But Annie Button and her teeth soon became an old story to us, and we were presently absorbed by the Major's return from Boston. He came by the "Rainbow" and once more she lay at anchor just outside the Harbor. It was more than five years since I had seen her and though her sails were dingy and her paint no longer glistened in the sun, her lines were as clean and graceful to see. She bore herself proudly, like an aging beauty, whose bones are still finely made in spite of wrinkles and fading color. She kept her air of distinction, so that one forgot the vicissitudes that had beset her, and only noted the long pointing of her prow; the height of her tapering masts, and the gracious swell of her rounded stern as she sat at her moorings. I was glad Nat was not there to see her from The Folly windows that overlooked the Narrows. She would have reminded him too keenly of those bitter months which were only lately beginning to lift from his mind.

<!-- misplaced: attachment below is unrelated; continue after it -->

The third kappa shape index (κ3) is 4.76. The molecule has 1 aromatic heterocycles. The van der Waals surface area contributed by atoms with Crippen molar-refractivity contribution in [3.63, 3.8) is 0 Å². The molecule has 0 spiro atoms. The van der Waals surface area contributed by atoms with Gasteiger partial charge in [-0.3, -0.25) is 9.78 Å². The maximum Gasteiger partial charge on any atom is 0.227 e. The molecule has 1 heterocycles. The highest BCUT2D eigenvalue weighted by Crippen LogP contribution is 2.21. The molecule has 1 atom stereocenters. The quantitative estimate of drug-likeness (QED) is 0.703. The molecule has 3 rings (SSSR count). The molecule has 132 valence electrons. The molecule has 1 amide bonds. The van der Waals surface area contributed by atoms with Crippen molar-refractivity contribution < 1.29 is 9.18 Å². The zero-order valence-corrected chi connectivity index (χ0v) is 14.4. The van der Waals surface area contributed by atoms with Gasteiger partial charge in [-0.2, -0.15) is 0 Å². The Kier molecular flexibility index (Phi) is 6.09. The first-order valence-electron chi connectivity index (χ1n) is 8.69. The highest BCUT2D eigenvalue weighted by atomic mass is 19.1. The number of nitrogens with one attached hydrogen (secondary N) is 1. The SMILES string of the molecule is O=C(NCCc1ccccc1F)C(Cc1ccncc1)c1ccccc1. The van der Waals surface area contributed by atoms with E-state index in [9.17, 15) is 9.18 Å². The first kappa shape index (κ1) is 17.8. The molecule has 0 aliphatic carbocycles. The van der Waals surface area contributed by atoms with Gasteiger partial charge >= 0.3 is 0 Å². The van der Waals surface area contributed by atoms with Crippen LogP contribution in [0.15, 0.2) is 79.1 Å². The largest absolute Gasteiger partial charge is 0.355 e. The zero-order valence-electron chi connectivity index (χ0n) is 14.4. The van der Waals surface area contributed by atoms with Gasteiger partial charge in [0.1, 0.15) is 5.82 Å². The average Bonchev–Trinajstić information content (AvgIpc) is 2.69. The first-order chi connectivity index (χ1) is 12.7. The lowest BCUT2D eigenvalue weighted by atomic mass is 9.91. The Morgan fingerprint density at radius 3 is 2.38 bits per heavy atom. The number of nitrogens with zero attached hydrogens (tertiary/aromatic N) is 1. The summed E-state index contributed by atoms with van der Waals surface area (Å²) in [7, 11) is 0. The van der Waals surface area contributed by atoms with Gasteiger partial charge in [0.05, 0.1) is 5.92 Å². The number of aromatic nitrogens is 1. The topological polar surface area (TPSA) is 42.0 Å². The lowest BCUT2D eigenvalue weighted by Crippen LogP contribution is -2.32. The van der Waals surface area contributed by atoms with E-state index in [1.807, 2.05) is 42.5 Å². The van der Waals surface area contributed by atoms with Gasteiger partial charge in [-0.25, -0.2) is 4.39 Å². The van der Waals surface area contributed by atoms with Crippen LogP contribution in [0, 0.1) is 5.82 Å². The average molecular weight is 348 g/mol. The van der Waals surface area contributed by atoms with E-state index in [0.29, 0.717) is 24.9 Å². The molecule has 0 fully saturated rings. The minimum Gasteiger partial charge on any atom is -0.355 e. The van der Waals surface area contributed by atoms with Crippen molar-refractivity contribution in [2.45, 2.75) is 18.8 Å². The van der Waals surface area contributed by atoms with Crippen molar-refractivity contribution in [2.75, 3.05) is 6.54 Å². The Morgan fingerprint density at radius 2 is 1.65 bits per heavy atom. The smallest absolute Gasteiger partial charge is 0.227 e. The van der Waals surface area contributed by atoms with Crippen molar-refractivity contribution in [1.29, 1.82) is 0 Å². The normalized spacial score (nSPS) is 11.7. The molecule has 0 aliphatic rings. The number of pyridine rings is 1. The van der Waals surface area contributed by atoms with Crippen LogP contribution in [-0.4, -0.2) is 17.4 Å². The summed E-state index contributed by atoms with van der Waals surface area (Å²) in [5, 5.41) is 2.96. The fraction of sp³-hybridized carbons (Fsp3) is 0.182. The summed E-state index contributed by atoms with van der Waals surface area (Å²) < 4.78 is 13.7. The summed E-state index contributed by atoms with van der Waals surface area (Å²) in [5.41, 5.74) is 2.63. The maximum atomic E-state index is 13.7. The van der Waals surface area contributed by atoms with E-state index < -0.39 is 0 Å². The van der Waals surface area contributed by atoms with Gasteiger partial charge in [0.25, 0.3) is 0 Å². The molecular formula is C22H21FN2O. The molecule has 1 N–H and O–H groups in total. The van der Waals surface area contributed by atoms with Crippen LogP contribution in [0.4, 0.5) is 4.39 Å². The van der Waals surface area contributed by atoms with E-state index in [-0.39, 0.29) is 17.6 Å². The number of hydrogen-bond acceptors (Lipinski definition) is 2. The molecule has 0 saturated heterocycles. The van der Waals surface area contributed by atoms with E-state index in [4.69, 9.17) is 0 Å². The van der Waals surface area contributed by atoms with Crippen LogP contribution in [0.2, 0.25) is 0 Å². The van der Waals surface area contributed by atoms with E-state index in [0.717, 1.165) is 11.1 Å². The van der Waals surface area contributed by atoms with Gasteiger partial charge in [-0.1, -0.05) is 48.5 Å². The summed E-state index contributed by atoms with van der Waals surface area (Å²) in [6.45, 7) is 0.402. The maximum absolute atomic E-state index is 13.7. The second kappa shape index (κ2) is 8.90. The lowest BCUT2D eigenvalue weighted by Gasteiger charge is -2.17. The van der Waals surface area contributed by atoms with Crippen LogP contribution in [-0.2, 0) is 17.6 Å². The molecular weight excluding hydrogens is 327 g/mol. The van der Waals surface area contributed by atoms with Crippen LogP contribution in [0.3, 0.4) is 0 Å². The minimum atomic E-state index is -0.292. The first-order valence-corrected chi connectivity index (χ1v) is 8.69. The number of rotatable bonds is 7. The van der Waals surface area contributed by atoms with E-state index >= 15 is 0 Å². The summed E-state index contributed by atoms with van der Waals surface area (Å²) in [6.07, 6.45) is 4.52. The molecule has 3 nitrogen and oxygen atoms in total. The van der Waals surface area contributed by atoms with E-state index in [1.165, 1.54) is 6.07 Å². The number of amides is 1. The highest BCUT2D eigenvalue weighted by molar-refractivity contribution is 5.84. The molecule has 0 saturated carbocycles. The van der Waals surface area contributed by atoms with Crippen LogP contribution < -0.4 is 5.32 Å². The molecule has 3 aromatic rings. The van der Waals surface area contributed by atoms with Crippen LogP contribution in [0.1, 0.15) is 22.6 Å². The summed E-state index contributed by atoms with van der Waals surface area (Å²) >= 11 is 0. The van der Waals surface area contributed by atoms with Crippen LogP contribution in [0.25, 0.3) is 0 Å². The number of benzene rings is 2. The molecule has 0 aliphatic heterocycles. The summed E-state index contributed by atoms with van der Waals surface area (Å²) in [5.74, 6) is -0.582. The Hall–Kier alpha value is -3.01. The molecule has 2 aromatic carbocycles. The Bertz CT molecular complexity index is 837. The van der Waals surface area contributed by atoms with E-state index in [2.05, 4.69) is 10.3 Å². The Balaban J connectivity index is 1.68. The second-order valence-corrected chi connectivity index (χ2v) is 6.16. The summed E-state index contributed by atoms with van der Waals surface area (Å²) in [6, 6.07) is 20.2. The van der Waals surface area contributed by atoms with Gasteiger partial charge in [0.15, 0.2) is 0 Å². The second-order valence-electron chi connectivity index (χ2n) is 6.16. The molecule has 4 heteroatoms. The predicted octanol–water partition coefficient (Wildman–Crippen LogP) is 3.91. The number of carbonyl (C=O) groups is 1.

I waited on table the night of the return, since Bo was busy bringing the Major's belongings up from shore. Henry Willis had driven over and the two men talked so intently together that they scarcely noticed me or the food I set before them.

"I hoped you'd get rid of her this time," Henry Willis said.

"There wasn't a bid fit to mention, Henry," Major Fortune told him. I thought he looked worn and tired, even with the soft, kind light of candles on his face. "You can spare your breath and your 'I told you so's,' she'll be bringing in at least something of what she's cost me."

"Time she did. Tell me what plans you've got afoot for her?"